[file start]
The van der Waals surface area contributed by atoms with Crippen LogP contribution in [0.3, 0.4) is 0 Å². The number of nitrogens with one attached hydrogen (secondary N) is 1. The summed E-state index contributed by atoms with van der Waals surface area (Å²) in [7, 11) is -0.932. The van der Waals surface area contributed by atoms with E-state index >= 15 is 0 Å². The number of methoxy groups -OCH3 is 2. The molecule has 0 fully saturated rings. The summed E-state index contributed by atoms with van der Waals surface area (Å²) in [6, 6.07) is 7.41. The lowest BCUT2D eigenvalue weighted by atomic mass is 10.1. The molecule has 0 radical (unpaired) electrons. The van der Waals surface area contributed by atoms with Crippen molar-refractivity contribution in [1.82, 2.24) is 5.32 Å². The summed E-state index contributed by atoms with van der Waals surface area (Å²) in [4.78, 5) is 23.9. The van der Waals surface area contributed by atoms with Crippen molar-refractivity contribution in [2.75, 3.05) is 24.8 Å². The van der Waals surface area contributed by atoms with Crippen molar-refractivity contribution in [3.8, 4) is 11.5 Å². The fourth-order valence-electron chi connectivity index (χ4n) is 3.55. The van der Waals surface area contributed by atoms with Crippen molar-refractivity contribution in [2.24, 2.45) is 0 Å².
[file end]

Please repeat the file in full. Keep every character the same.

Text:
The van der Waals surface area contributed by atoms with Crippen LogP contribution in [0.3, 0.4) is 0 Å². The number of nitrogens with one attached hydrogen (secondary N) is 1. The summed E-state index contributed by atoms with van der Waals surface area (Å²) in [7, 11) is -0.932. The van der Waals surface area contributed by atoms with E-state index >= 15 is 0 Å². The number of methoxy groups -OCH3 is 2. The molecule has 0 fully saturated rings. The summed E-state index contributed by atoms with van der Waals surface area (Å²) in [6, 6.07) is 7.41. The lowest BCUT2D eigenvalue weighted by atomic mass is 10.1. The molecule has 0 radical (unpaired) electrons. The van der Waals surface area contributed by atoms with Crippen molar-refractivity contribution in [1.82, 2.24) is 5.32 Å². The summed E-state index contributed by atoms with van der Waals surface area (Å²) in [4.78, 5) is 23.9. The van der Waals surface area contributed by atoms with Crippen molar-refractivity contribution in [2.75, 3.05) is 24.8 Å². The van der Waals surface area contributed by atoms with Crippen molar-refractivity contribution in [3.8, 4) is 11.5 Å². The fourth-order valence-electron chi connectivity index (χ4n) is 3.55. The van der Waals surface area contributed by atoms with Crippen molar-refractivity contribution in [2.24, 2.45) is 0 Å².